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Be Still, and Know

3/22/20

Psalm 46

1 God is our refuge and strength,an ever-present help in trouble.

2 Therefore we will not fear, though the earth give way

and the mountains fall into the heart of the sea,

3 though its waters roar and foam and the mountains quake with their surging.

4 There is a river whose streams make glad the city of God,

the holy place where the Most High dwells.

5 God is within her, she will not fall; God will help her at break of day.

6 Nations are in uproar, kingdoms fall; he lifts his voice, the earth melts.

7 The LORD Almighty is with us; the God of Jacob is our fortress.

8 Come and see the works of the LORD, the desolations he has brought on the earth.

9 He makes wars cease to the ends of the earth; he breaks the bow and shatters the spear,

he burns the shields with fire.

10 "Be still, and know that I am God; I will be exalted among the nations,

I will be exalted in the earth."

11 The LORD Almighty is with us; the God of Jacob is our fortress.


God speaks the powerful phrase, “Be still and know that I am God,” after a dramatic depiction of noise and commotion: roaring waters, quaking mountains, nations in an uproar. Then God stops all warring and destructive activities, and much more than that. He tells us to ‘Be still’, a universal instruction that effects every part of our being. It means to stop all physical activities and come to a resting point. We allow the body to be still, unmoving, quiet. This has been an important procedure for all religions: to be still, calm of mind and body, then meditate or pray.


Physical stillness can also mean releasing our efforts and stresses around the activities that engage us. For me, this comes by surrendering and giving to God my actions and duties. If we find ourselves not wanting to do what we are doing, perhaps we have not surrendered them, and are restless in our activities. We are not still; we are warring with effort and stress.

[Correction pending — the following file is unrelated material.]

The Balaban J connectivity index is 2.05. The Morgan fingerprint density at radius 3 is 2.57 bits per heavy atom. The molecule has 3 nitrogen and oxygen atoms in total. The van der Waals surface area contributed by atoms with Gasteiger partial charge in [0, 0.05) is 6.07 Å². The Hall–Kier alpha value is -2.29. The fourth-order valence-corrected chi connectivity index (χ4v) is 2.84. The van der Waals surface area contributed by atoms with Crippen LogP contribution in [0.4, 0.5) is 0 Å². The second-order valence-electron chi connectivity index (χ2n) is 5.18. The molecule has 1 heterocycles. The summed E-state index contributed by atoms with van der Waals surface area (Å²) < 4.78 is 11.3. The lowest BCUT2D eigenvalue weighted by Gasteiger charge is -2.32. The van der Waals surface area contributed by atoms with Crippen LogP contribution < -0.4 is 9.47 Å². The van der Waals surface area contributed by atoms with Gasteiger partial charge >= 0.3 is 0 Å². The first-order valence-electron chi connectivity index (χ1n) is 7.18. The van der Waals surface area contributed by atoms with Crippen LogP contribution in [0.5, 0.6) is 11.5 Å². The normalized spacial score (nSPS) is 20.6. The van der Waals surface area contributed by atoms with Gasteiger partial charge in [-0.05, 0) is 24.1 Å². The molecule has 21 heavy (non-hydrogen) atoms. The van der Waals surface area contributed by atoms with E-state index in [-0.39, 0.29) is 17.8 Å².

We can become consumed by fret and worry. Jesus said, “Therefore I tell you, do not worry about your life, what you will eat; or about your body, what you will wear. Life is more than food, and the body more than clothes.” When we stop worrying and concerning ourselves with the body and outcomes, we allow a mental stillness to fill us. We stop warring and embrace peace. Trust God; trust God’s plans for us.


When we focus our full attention on the task at hand at this moment, and give it our total energy, we are engaging in surrendered action, empowered action, as Eckhart Tolle calls it. When we approach a task through this stillness, we move beyond labels of ‘good’ or ‘bad’. It is what is to be done right now, and we move though it without effort or trying, but with a sense of peace.


We are at constant war with ourselves mentally. The ego is waging a battle for our attention, telling us that we need more: more beauty, more personality, more intelligence, more money, more security, more toilet paper, more hand sanitizer….

Some people’s minds are in a constant state of activity, with a verbose, negative, and never-ending dialogue. At times our thoughts trap us into specific ways of looking at people and situations. We are imprisoned by our habitual viewpoints, unable to escape into the stillness beyond our thoughts.


So, “Be still” can mean to be still mentally as well as physically – to find a quiet place and release all our thoughts and tune into the Mind of God. This could be by getting into nature and feeling the beauty, power, and peace of Creation. It could mean sitting and being still, letting all our worries and thoughts of the day melt into the peace of God. Let go, let go, let go. Breathe.


To ‘be still’ can include becoming spiritually still – to let go of the ego and become absorbed in the consciousness of the One Power and Presence, the Infinite Consciousness.

It might mean to become involved in the service to others. I heard a story about Mother Theresa: she was attending to a leper in India when man walked by and said, “I wouldn’t do that for a million dollars.” She replied, “Neither would I. I do it for the love of the Christ.”

In Mark 4:39, Christ commanded the tumultuous sea to calm: He woke up and rebuked the wind, and said to the sea, “Peace! Be still!” Then the wind ceased, and there was a dead calm.